Dietary practices and adolescent obesity in secondary school learners at disadvantaged schools in south africa: Urban–rural and gender differences

Alice P. Okeyo, Eunice Seekoe, Anniza de Villiers, Mieke Faber, Johanna H. Nel, Nelia P. Steyn*

*Corresponding author for this work

Research output: Contribution to journalArticlepeer-review

3 Citations (Scopus)

Abstract

South Africa has a high prevalence of obesity in black female adolescents and a paucity of knowledge regarding contributing dietary practices. The aim of this study was to assess the dietary practices and weight status of male and female adolescents at secondary schools in the Eastern Cape province in urban and rural areas. Sixteen schools and grade 8–12 learners (N = 1360) were randomly selected from three health districts comprising poor disadvantaged communities. A short unquantified food frequency questionnaire was used to collect data on learners’ usual eating practices with regards to weekly meal pattern, breakfast consumption, foods taken to school, takeaways, and snacks eaten while watching television (TV). Body mass index measurements were determined for each learner. Prevalence of combined overweight and obesity differed significantly between genders, 9.9% in males versus 36.1% in females (p < 0.001). Significant gender differences were noted regarding eating practices. Females had a higher frequency of eating sugary snacks (p < 0.001) and a lower frequency of eating breakfast (p < 0.01) than males. Females ate significantly more fried fish (p < 0.05), pizza (p < 0.05) fat cakes (fried dough balls) (p < 0.05), hotdogs (p < 0.01), candy (p < 0.001), cake (p < 0.01), and crisps (p < 0.001). Compared to urban areas, the frequency of eating breakfast (p < 0.01) and sugary snacks (p < 0.05) was significantly higher in rural areas. Significantly more learners in urban areas consumed boerewors (beef sausage) rolls (p = 0.027), hamburgers (p = 0.004), and soft drinks (p = 0.019), while more learners in the rural areas consumed cordial (p = 0.001). In conclusion, a high prevalence of combined overweight and obesity was found in black female adolescents and a high prevalence of poor dietary practices was observed, with significant gender and urban–rural differences.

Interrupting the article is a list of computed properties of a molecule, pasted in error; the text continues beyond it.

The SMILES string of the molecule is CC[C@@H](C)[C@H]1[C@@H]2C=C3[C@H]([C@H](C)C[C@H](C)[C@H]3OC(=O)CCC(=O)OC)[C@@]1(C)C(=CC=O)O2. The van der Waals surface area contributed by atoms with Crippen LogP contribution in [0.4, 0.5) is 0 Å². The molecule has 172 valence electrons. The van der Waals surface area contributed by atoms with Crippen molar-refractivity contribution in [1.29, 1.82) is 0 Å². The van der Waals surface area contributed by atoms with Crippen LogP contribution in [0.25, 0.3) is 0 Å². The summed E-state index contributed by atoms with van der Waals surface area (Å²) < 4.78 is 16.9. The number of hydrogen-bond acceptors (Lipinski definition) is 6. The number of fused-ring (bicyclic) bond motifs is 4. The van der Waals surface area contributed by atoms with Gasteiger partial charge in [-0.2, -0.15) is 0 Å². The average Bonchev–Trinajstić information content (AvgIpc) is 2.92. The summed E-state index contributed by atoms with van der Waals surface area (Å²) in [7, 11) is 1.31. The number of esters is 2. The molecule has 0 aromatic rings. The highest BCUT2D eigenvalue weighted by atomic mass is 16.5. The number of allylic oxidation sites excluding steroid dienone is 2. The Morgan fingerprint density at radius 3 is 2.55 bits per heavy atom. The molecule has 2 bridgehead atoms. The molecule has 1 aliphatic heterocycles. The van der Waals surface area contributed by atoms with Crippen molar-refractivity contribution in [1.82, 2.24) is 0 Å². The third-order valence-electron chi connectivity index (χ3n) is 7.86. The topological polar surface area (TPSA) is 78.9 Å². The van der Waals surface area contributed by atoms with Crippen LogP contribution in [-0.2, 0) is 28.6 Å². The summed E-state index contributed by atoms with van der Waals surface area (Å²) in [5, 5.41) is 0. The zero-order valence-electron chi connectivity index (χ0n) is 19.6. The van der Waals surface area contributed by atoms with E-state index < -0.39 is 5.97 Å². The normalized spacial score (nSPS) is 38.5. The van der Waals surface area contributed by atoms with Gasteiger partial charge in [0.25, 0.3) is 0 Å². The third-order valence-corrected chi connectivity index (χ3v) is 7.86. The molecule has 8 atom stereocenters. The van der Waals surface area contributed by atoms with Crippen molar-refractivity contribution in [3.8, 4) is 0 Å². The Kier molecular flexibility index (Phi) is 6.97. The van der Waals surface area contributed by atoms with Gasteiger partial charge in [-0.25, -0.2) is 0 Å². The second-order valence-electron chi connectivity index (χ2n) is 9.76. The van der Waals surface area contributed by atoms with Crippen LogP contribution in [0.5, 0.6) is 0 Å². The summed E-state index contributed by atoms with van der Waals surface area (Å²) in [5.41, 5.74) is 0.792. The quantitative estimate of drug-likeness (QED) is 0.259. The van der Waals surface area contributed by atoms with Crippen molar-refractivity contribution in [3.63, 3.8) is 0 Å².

Original languageEnglish
Article number5864
Pages (from-to)1-18
Number of pages18
JournalInternational Journal of Environmental Research and Public Health
Volume17
Issue number16
DOIs
Publication statusPublished - 2 Aug 2020

Keywords

  • Adolescents
  • BMI
  • Black African
  • Eating practices
  • Meal pattern
  • South Africa

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